With this book, Bond also debunks the myth that memory begins to fail one with advancing age, as he presents in vivid detail every life-altering experience he has had.
Ruskin Bond’s latest offering, The Beauty of All My Days, is not a literary marvel. It is instead a beautiful amalgamation of snippets from his life thus far. From a broken childhood and rewarding adulthood to the foggy lanes of London culminating into the wilderness of Dehradun, the memoir delves into everything that has gone into the making of the 84-year-old author.
The book doesn’t preach much, except that it doesn’t hurt to live a life of solitude as long as it entails contentment. “I sought solitude, but I did not seek loneliness. You can be lonely in a crowd, in a big city… and you can live alone in a cottage in the hills and be far from lonely,” says Bond. It’s not the first time he speaks of desolation in the book. Time and again, he mentions finding happiness in unison with nature, away from the hustle of crowds, with no one to receive him or see him off while moving cities and countries, creating an image of a man living alone in his glory.
That image, however, doesn’t last long, as the author reassures the reader on multiple instances that he has had many friends and has never felt the pangs of separation and alienation. “I’m a person without many regrets,” he says.
The memoir has undertones of most themes deployed in Bond’s books—longing for a room of one’s own, longing to return to the quiet of India’s foothills, longing to regale in the company of friends, flowers, insects, birds, books and cinema.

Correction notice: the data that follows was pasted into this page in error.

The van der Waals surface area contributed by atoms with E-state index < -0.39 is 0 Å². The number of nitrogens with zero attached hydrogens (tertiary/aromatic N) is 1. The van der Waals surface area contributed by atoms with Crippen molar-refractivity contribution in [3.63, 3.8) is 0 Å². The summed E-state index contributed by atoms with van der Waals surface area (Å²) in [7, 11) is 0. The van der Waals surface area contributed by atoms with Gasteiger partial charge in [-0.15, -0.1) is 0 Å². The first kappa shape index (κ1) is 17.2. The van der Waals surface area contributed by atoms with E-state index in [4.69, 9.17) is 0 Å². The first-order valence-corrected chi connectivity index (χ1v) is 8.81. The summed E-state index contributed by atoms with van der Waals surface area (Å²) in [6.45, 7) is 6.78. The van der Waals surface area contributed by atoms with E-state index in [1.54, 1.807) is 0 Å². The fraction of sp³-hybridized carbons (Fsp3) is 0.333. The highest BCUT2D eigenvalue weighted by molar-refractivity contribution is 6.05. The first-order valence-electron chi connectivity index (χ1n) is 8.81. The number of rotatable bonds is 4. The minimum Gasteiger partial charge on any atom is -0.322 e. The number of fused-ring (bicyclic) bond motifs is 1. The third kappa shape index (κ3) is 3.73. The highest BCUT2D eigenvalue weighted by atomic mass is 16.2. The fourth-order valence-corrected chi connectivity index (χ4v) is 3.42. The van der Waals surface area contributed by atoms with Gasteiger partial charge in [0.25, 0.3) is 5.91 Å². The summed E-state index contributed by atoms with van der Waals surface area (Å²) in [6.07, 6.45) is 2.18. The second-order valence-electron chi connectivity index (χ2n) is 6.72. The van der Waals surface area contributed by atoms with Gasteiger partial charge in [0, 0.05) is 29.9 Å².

With this book, Bond also debunks the myth that memory begins to fail one with advancing age, as he presents in vivid detail every life-altering experience he has had. Talking about the time he was in London, Bond says, “I still missed India… The texture of the earth, the soil and its various shades. I missed its smell after the rain… I missed the scent of jasmine, the fragrance of mango blossoms, of neem pods bursting underfoot, of cow-dung smoke.”
Writing about the ordinariness of life is no cakewalk. One has to be sure to not make it seem mundane and yet spare the reader no minutiae. And Bond seems to have mastered the art, narrating his life’s normalcy with such thrill that the reader can see him breathing life into every image he draws.
“Wherever you go you will find your freedoms curtailed—in the Americas, in Asia, in the Middle East, in Africa…We are the true robots, not those sad mechanical creatures created in our own image,” Bond says in the final chapter, My Place of Power.